8. Ok, bit of a rant coming. I’m delighted to see a broader range of women depicted within the visual load we absorb every day. However and it’s a big however the fashion industry still does not want to even acknowledge the existence of the majority of its consumers – slightly chubby, short to medium height people of all ages! As a slightly chubby woman in her very late 50s with short (periodically dyed) dark hair I don’t relate to whippet thin women in their 70s with long grey hair any more than I relate to skinny teenage models with long flowing hair. Unfortunately I feel that the industry is simply creating a new character in its lexicon of acceptable women (the old, long haired thin one). When taking to a friend in the media about the pogrom of middle aged women presenters/actors etc from our screens she said “the problem is we remind all these middle aged men in charge of their ex-wives and the young one of their mothers”.

    1. Interesting. I would only differ with you by saying that we remind men of themselves rather than their ex-wives. Hundreds of novels and movies feature the middle-aged man going through crises of self-doubt who find renewed strength through romance with young women. Then, there are those dreadful male performance drug ads in which the older man is paired with a young woman. I do not intend any animosity towards men, only to say that middle-age and old-age can be difficult to accept for any gender.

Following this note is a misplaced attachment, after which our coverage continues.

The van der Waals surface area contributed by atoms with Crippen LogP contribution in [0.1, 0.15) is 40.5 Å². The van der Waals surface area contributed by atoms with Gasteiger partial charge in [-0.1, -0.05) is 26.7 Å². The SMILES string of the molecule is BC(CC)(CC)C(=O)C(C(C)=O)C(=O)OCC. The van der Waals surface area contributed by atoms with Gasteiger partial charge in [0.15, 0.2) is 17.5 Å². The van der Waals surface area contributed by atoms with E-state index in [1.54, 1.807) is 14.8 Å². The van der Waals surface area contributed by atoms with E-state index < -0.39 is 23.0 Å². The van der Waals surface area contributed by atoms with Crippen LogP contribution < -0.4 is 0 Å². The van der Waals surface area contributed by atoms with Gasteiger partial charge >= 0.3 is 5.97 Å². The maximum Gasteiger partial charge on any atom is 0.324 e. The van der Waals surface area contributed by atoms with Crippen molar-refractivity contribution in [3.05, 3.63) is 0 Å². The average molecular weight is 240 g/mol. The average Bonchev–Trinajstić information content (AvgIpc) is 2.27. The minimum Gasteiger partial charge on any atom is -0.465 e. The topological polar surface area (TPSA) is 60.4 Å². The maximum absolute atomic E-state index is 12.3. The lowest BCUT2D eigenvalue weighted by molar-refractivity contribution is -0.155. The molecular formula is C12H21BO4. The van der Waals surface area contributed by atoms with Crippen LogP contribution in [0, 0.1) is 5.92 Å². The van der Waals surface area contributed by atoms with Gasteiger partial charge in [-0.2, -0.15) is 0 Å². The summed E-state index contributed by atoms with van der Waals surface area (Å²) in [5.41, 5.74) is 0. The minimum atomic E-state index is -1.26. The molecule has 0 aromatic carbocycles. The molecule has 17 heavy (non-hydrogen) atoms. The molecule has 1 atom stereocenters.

9. I agree with your rant, MaureenC, because it was exactly what I thought, looking at the photographs of Stefanie above. She is obviously whippet-thin, with fantastic bone structure, and would turn all heads when walking down the street, whatever her age.
    I am 67, I am slim, but a bit tubby in the middle, and around 5’4 ( I have shrunk from 5’5 and a half, but refuse to accept it.)
    Seeing women like this, lovely as they are,is no different to seeing pictures of gorgeous young models, it’s just replacing one image with another. Staying positive gets hard enough as you age, so we need to, at least sometimes, see more women that look like most of us ! And it worries me, how do they stay so slim, could under-eating be the way ? Not very good for our bones !